Division of semantic labor in the Global WordNet Grid Piek Vossen, VU University Amsterdam German Rigau, University of the Basque Country 5th Global Wordnet Conference Mumbai, India, Jan 30 Feb 5, 2010 Overview KYOTO as a domain implementation of the Global Wordnet Grid Scope of knowledge integration Division of linguistic labor How to integrate resources? How to make inferences? KYOTO some statistics European-Asian project March 2008 March 2011 7 countries (The Netherlands, Italy, Germany, Spain, Taiwan, Japan, Czech Republic) 12 sites Universities & research institutes: VUA, CNR-ILC, CNR-IIT,
BBAW, EHU, AS, NICT, Masaryk Companies: Synthema, Irion User organizations: ECNC, WWF 7 languages (English, Italian, Japanese, Dutch, Spanish, Basque, Chinese) KYOTO Overall architecture Overview of the KYOTO process W o r d n e t s & O n t o lo g y L i n g u i s tic P ro ce sso r M u l til i n g u a l K n o w le d g e B a s e S e m a n tic & S y n t a c tic r e p r e s e n t a tio n K y o t o A n n o t a tio n F o r m a t K ybot F a c t E x tr a c to r
2 W ik y o to W ik i E d ito r 1 Tybot Fa ct B a se T e r m E x tr a c to r T e rm B a se Applying ontology mappings GWC2010, Mumbai 5 6 Gobal Wordnet Grid Domain
Domain Domain Domain Wn Wn V GWC2010, Mumbai Available repositories in KYOTO Environment domain Term database: 500,000 terms per 1,000 documents per language Open data project: DBPedia: 2.6 million things, including at least 213,000 persons, 328,000
places, 57,000 music albums, 36,000 films, 20,000 companies. The knowledge base consists of 274 million pieces of information (RDF triples) GeoNames: 8 million geographical names and consists of 6.5 million unique features whereof 2.2 million populated places and 1.8 million alternate names Domain thesauri and taxonomies: Species 2000: 2,1 million species Wordnets for 7 languages: about 50,000 to 120,000 synsets per language Ontologies: SUMO, DOLCE, SIMPLE GWC2010, Mumbai 7 Kyoto Knowledge Base 8 500K V Domain T
T Domain T 2,100K Domain Terms Wn Wn Species Wn 500K Domain
T Domain Domain Base concepts DOLCE/SUMO Ontology OntoWordnet Wn Wn Domain V T Domain Wn
Wn V GWC2010, Mumbai DBPedia 2,100K Domain V Terms Species T 9 Species in the ontology - Implies to store 2.1 million species twice in the ontology. GWC2010, Mumbai
10 Should all knowledge be stored in the central ontology? Vocabularies are too large for full inferencing with current reasoners Vocabularies are linguistically too diverse to be represented in an ontology Inferencing capabilities of formal ontologies is not needed for all levels of knowledge GWC2010, Mumbai 11 Modeling knowledge in a domain Knowledge needs to be divided over different lexical and ontological layers: Precisely define the relations between lexical and ontological layers Precisely define the inferencing based on the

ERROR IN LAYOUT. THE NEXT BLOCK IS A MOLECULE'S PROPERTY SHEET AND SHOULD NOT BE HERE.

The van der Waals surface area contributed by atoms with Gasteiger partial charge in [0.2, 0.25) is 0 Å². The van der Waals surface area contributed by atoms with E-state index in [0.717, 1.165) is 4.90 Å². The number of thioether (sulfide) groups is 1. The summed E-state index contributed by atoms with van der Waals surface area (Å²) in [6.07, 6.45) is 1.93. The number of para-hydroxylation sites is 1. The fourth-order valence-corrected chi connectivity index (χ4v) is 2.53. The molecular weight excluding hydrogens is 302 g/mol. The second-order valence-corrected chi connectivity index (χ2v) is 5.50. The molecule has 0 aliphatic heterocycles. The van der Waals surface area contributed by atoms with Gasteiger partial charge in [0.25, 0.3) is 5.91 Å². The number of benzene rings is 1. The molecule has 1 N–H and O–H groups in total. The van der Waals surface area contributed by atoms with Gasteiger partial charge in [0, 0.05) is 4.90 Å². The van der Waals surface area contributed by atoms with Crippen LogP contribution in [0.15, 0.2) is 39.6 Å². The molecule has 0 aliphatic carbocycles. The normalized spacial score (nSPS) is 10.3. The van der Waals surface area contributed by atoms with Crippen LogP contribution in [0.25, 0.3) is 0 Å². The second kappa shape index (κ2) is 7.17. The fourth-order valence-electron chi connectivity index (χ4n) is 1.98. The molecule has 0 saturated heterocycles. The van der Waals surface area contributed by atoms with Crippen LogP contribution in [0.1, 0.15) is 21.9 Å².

distributed knowledge layers GWC2010, Mumbai 12 Division of linguistic labor principle Putnam 1975: No need to know all the necessary and sufficient properties to determine if something is "gold" Assume that there is a way to determine these properties and that domain experts know how to recognize instances of these concepts. Speakers can still use the word "gold" and communicate useful information GWC2010, Mumbai 13 Division of semantic labor principle Digital version of Putnam (1975): Computer does not need to have all the necessary and
sufficient properties to determine if something is a "European tree frog" Computer assumes that there is a way to determine this and that domain experts (people) know how to recognize instances of these concepts. Computers can still reason with semantics and do useful stuff with textual data GWC2010, Mumbai 14 What does the computer need to know? Distinction between rigid and non-rigid (Welty & Guarino 2002): being a "cat" is essential to individual's existence and therefore rigid being a "pet" is a temporarily role and therefore nonrigid; a cat can become a pet and stop being a pet without ceasing to exist Felix is born as a cat and will always be a cat, but during some period Felix can become a pet and stop being a pet while he continuous to exist as a cat
All 2.1 million species are rigid concepts GWC2010, Mumbai 15 What does the computer need to know? Roles and processes in documents have more information value than the defining properties of species: Species defined in terms of physical properties already known to expert; Roles such as "invasive species", "migration species", "threatened species" express THE important properties of instances of species Roles are typically the terms we learn from the text not the species! GWC2010, Mumbai 16 Wordnet-ontology-relations